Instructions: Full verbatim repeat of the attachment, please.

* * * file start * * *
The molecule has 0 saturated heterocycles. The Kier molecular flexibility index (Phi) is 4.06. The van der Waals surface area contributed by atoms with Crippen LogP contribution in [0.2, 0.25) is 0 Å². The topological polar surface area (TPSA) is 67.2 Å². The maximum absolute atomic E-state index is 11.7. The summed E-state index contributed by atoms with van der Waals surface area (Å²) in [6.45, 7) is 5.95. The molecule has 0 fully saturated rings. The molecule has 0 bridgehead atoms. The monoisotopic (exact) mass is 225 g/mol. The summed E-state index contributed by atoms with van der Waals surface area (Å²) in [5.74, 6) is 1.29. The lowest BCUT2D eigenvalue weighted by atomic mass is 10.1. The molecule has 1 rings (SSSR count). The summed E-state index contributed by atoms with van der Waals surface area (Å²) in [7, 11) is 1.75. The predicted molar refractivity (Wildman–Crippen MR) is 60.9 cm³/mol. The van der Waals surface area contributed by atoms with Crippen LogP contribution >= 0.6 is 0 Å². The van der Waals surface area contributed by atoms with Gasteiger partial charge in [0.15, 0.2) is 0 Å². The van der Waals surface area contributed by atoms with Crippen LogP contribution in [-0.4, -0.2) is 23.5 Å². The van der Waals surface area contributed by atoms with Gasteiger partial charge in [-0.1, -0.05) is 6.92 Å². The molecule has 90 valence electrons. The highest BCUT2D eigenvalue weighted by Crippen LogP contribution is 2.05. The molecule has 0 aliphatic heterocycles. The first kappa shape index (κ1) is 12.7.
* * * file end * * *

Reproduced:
The molecule has 0 saturated heterocycles. The Kier molecular flexibility index (Phi) is 4.06. The van der Waals surface area contributed by atoms with Crippen LogP contribution in [0.2, 0.25) is 0 Å². The topological polar surface area (TPSA) is 67.2 Å². The maximum absolute atomic E-state index is 11.7. The summed E-state index contributed by atoms with van der Waals surface area (Å²) in [6.45, 7) is 5.95. The molecule has 0 fully saturated rings. The molecule has 0 bridgehead atoms. The monoisotopic (exact) mass is 225 g/mol. The summed E-state index contributed by atoms with van der Waals surface area (Å²) in [5.74, 6) is 1.29. The lowest BCUT2D eigenvalue weighted by atomic mass is 10.1. The molecule has 1 rings (SSSR count). The summed E-state index contributed by atoms with van der Waals surface area (Å²) in [7, 11) is 1.75. The predicted molar refractivity (Wildman–Crippen MR) is 60.9 cm³/mol. The van der Waals surface area contributed by atoms with Crippen LogP contribution >= 0.6 is 0 Å². The van der Waals surface area contributed by atoms with Gasteiger partial charge in [0.15, 0.2) is 0 Å². The van der Waals surface area contributed by atoms with Crippen LogP contribution in [-0.4, -0.2) is 23.5 Å². The van der Waals surface area contributed by atoms with Gasteiger partial charge in [-0.1, -0.05) is 6.92 Å². The molecule has 90 valence electrons. The highest BCUT2D eigenvalue weighted by Crippen LogP contribution is 2.05. The molecule has 0 aliphatic heterocycles. The first kappa shape index (κ1) is 12.7.